UK Pension Deficits Increase Again
Research published by Mercer yesterday announced that the combined deficit for pension schemes belonging to FTSE 350 companies increased by £19 billion during April to a staggering £108 billion. That’s a year-to-date deficit increase of 50%.
Rising pension deficits are of course something that we have become used to but how long can companies ignore their pension obligations before they are forced to make tough decisions in an attempt to get out of the hole they find themselves in? But even if companies do take their deficits seriously, rather than passing them off as an effect of poor market conditions, what more can companies do?
Not many companies have the capacity to pump the billions needed to get their schemes in a position of full funding and most have already closed their schemes to new members, increased retirement age and amended the levels of indexation members receive. All of these measures do help to reduce pension liabilities although we must remember that just because the liabilities reduce it is not necessarily the members who benefit. In fact by increasing retirement age and reducing the level of annual pension increases it is members who are paying the price and will feel the true effect of these changes in their retirements.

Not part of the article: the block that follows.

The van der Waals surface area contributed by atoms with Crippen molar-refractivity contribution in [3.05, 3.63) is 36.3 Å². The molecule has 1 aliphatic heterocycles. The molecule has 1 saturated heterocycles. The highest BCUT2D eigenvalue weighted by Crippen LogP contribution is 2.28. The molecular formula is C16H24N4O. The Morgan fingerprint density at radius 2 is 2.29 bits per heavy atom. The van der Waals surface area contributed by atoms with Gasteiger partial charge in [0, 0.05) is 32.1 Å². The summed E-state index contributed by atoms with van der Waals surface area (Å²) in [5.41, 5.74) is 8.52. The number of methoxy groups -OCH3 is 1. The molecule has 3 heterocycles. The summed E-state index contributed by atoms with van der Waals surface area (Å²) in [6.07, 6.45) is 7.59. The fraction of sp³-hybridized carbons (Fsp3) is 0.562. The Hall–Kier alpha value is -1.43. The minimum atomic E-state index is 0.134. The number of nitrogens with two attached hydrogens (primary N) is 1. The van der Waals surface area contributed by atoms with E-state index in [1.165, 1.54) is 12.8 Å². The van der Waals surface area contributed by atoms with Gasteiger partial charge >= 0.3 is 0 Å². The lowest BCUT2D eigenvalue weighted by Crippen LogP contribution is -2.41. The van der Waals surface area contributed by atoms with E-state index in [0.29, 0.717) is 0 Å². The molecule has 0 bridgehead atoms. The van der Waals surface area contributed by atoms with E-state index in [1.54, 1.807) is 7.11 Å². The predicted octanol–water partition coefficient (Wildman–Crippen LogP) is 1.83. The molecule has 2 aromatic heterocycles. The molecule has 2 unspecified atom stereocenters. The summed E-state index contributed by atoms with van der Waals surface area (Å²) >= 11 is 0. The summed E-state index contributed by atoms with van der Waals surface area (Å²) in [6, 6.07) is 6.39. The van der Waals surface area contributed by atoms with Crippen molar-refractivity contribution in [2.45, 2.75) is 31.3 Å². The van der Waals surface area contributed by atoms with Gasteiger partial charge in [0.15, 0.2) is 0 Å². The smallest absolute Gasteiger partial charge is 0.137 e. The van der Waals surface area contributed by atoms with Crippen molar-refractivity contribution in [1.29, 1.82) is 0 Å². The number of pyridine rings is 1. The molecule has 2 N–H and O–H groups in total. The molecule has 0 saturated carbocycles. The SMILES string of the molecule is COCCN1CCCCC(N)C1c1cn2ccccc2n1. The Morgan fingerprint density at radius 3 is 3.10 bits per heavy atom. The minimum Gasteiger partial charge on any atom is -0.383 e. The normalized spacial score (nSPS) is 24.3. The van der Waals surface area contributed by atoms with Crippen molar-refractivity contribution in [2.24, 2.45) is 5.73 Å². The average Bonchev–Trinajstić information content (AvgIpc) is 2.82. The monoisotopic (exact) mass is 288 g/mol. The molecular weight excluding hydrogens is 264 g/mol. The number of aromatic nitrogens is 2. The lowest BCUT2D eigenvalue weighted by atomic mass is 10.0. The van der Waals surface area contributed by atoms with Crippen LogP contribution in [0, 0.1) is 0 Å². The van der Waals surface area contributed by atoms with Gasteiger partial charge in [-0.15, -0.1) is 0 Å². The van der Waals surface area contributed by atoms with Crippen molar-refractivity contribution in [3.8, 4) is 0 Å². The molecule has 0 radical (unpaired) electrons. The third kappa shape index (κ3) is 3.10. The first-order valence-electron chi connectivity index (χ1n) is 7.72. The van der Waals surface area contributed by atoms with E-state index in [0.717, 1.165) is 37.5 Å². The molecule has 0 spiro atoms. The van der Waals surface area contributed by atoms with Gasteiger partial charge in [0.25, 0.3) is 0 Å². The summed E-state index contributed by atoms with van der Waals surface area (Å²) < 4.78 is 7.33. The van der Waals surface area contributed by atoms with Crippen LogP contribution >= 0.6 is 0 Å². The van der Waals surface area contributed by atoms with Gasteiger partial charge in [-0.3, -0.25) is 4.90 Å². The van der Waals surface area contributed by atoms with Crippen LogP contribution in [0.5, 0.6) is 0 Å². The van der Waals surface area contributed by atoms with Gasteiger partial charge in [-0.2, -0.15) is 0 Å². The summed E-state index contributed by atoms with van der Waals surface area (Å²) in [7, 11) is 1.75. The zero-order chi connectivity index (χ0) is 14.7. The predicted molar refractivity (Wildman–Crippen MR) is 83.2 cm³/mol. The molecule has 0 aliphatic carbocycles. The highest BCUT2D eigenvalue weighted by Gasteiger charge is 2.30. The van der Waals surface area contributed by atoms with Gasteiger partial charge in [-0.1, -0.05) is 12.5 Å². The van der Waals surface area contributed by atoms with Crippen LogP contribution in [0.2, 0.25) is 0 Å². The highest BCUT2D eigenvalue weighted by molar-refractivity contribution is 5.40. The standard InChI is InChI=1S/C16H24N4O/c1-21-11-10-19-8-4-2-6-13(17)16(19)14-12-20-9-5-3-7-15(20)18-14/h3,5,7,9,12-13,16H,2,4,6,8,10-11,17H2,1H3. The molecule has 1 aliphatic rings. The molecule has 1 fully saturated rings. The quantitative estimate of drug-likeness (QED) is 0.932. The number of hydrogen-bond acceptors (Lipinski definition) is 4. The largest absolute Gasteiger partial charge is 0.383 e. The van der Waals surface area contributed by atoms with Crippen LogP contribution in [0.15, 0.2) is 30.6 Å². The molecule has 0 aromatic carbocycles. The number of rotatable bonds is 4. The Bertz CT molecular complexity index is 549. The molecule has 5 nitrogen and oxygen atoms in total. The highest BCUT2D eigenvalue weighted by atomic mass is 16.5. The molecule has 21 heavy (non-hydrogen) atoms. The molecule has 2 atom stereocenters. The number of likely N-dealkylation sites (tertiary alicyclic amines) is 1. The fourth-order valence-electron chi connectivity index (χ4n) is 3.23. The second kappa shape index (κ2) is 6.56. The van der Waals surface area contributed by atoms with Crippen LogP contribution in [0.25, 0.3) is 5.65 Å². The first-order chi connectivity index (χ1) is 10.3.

Despite all of these changes liabilities have continued to grow and the resulting deficits have reached large enough levels to make even the most hardened financial director sweat. Unfortunately any further action taken by companies to try and reduce their deficit is likely to again be at the detriment of members. There is growing discontent among members of these, once considered gold-plated, pension schemes who are increasingly feeling misled to as the promises they were made when they joined are continually broken and who can blame them.
Nigel Green devere group
Blog written 14th May